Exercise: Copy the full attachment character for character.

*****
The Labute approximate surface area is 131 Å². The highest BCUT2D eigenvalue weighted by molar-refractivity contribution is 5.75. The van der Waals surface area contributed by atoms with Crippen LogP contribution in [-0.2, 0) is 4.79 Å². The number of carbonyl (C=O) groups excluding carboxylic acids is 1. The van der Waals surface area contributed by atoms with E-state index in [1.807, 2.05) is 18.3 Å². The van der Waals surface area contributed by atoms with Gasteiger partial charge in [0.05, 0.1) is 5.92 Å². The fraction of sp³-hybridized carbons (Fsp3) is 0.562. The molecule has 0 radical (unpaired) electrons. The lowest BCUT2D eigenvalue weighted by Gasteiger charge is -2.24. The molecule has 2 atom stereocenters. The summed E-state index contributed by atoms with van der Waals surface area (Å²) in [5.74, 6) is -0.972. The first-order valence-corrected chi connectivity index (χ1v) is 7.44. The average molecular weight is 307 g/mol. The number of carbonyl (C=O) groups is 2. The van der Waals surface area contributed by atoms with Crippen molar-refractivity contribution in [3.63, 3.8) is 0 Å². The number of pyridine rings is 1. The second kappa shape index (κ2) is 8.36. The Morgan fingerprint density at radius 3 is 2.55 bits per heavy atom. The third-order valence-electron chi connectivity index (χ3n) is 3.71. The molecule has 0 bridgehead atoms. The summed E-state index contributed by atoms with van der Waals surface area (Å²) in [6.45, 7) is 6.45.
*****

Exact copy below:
The Labute approximate surface area is 131 Å². The highest BCUT2D eigenvalue weighted by molar-refractivity contribution is 5.75. The van der Waals surface area contributed by atoms with Crippen LogP contribution in [-0.2, 0) is 4.79 Å². The number of carbonyl (C=O) groups excluding carboxylic acids is 1. The van der Waals surface area contributed by atoms with E-state index in [1.807, 2.05) is 18.3 Å². The van der Waals surface area contributed by atoms with Gasteiger partial charge in [0.05, 0.1) is 5.92 Å². The fraction of sp³-hybridized carbons (Fsp3) is 0.562. The molecule has 0 radical (unpaired) electrons. The lowest BCUT2D eigenvalue weighted by Gasteiger charge is -2.24. The molecule has 2 atom stereocenters. The summed E-state index contributed by atoms with van der Waals surface area (Å²) in [5.74, 6) is -0.972. The first-order valence-corrected chi connectivity index (χ1v) is 7.44. The average molecular weight is 307 g/mol. The number of carbonyl (C=O) groups is 2. The van der Waals surface area contributed by atoms with Crippen molar-refractivity contribution in [3.63, 3.8) is 0 Å². The number of pyridine rings is 1. The second kappa shape index (κ2) is 8.36. The Morgan fingerprint density at radius 3 is 2.55 bits per heavy atom. The third-order valence-electron chi connectivity index (χ3n) is 3.71. The molecule has 0 bridgehead atoms. The summed E-state index contributed by atoms with van der Waals surface area (Å²) in [6.45, 7) is 6.45.